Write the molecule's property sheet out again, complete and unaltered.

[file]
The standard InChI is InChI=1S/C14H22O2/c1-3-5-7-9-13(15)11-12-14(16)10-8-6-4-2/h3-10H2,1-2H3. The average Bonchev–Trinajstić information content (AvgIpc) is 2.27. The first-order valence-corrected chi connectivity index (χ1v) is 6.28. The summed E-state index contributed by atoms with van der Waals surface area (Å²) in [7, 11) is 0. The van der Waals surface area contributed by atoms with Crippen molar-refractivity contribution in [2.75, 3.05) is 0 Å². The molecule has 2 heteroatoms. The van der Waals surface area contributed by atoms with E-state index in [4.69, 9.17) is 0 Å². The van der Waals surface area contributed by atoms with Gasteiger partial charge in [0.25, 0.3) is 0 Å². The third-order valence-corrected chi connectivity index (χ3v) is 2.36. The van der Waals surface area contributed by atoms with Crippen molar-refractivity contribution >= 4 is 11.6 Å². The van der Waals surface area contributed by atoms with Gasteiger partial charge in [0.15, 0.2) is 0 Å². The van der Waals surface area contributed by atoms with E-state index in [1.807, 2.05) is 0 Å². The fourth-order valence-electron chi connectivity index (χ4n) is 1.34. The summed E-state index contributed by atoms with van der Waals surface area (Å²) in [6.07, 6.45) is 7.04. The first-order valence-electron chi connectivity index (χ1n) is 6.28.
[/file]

The standard InChI is InChI=1S/C14H22O2/c1-3-5-7-9-13(15)11-12-14(16)10-8-6-4-2/h3-10H2,1-2H3. The average Bonchev–Trinajstić information content (AvgIpc) is 2.27. The first-order valence-corrected chi connectivity index (χ1v) is 6.28. The summed E-state index contributed by atoms with van der Waals surface area (Å²) in [7, 11) is 0. The van der Waals surface area contributed by atoms with Crippen molar-refractivity contribution in [2.75, 3.05) is 0 Å². The molecule has 2 heteroatoms. The van der Waals surface area contributed by atoms with E-state index in [4.69, 9.17) is 0 Å². The van der Waals surface area contributed by atoms with Gasteiger partial charge in [0.25, 0.3) is 0 Å². The third-order valence-corrected chi connectivity index (χ3v) is 2.36. The van der Waals surface area contributed by atoms with Crippen molar-refractivity contribution >= 4 is 11.6 Å². The van der Waals surface area contributed by atoms with Gasteiger partial charge in [0.15, 0.2) is 0 Å². The van der Waals surface area contributed by atoms with E-state index in [1.807, 2.05) is 0 Å². The fourth-order valence-electron chi connectivity index (χ4n) is 1.34. The summed E-state index contributed by atoms with van der Waals surface area (Å²) in [6.07, 6.45) is 7.04. The first-order valence-electron chi connectivity index (χ1n) is 6.28.